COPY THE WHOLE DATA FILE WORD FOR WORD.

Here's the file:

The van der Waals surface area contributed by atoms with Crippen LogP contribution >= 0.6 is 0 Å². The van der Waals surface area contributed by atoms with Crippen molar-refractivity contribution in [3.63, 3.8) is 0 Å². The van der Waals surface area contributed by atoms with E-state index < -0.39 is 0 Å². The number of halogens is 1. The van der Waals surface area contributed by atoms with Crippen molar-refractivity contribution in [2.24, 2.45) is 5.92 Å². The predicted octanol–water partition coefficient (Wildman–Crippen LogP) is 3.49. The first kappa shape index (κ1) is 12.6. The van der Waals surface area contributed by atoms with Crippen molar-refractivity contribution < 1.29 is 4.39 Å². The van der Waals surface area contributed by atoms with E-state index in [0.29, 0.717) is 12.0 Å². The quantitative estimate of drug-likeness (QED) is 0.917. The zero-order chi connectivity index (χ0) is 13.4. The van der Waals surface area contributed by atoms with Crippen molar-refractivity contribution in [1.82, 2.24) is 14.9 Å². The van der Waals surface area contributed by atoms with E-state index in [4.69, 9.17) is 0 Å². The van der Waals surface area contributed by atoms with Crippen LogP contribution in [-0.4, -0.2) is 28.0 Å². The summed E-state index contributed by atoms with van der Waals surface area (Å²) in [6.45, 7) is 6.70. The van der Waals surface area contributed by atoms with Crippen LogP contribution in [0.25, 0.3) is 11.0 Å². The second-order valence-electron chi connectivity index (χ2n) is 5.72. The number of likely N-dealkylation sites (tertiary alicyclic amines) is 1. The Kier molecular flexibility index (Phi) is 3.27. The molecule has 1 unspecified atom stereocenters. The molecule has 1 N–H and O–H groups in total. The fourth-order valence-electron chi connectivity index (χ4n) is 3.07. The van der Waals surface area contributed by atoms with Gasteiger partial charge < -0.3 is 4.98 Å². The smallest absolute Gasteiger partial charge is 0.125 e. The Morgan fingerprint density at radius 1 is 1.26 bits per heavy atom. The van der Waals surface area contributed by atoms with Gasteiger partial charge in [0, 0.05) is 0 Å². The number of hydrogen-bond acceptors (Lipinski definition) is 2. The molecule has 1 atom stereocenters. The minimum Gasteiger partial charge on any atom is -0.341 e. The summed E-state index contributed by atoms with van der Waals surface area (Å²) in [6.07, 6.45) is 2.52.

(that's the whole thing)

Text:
The van der Waals surface area contributed by atoms with Crippen LogP contribution >= 0.6 is 0 Å². The van der Waals surface area contributed by atoms with Crippen molar-refractivity contribution in [3.63, 3.8) is 0 Å². The van der Waals surface area contributed by atoms with E-state index < -0.39 is 0 Å². The number of halogens is 1. The van der Waals surface area contributed by atoms with Crippen molar-refractivity contribution in [2.24, 2.45) is 5.92 Å². The predicted octanol–water partition coefficient (Wildman–Crippen LogP) is 3.49. The first kappa shape index (κ1) is 12.6. The van der Waals surface area contributed by atoms with Crippen molar-refractivity contribution < 1.29 is 4.39 Å². The van der Waals surface area contributed by atoms with E-state index in [0.29, 0.717) is 12.0 Å². The quantitative estimate of drug-likeness (QED) is 0.917. The zero-order chi connectivity index (χ0) is 13.4. The van der Waals surface area contributed by atoms with Crippen molar-refractivity contribution in [1.82, 2.24) is 14.9 Å². The van der Waals surface area contributed by atoms with E-state index in [4.69, 9.17) is 0 Å². The van der Waals surface area contributed by atoms with Crippen LogP contribution in [-0.4, -0.2) is 28.0 Å². The summed E-state index contributed by atoms with van der Waals surface area (Å²) in [6.45, 7) is 6.70. The van der Waals surface area contributed by atoms with Crippen LogP contribution in [0.25, 0.3) is 11.0 Å². The second-order valence-electron chi connectivity index (χ2n) is 5.72. The number of likely N-dealkylation sites (tertiary alicyclic amines) is 1. The Kier molecular flexibility index (Phi) is 3.27. The molecule has 1 unspecified atom stereocenters. The molecule has 1 N–H and O–H groups in total. The fourth-order valence-electron chi connectivity index (χ4n) is 3.07. The van der Waals surface area contributed by atoms with Gasteiger partial charge < -0.3 is 4.98 Å². The smallest absolute Gasteiger partial charge is 0.125 e. The Morgan fingerprint density at radius 1 is 1.26 bits per heavy atom. The van der Waals surface area contributed by atoms with Gasteiger partial charge in [0, 0.05) is 0 Å². The number of hydrogen-bond acceptors (Lipinski definition) is 2. The molecule has 1 atom stereocenters. The minimum Gasteiger partial charge on any atom is -0.341 e. The summed E-state index contributed by atoms with van der Waals surface area (Å²) in [6.07, 6.45) is 2.52.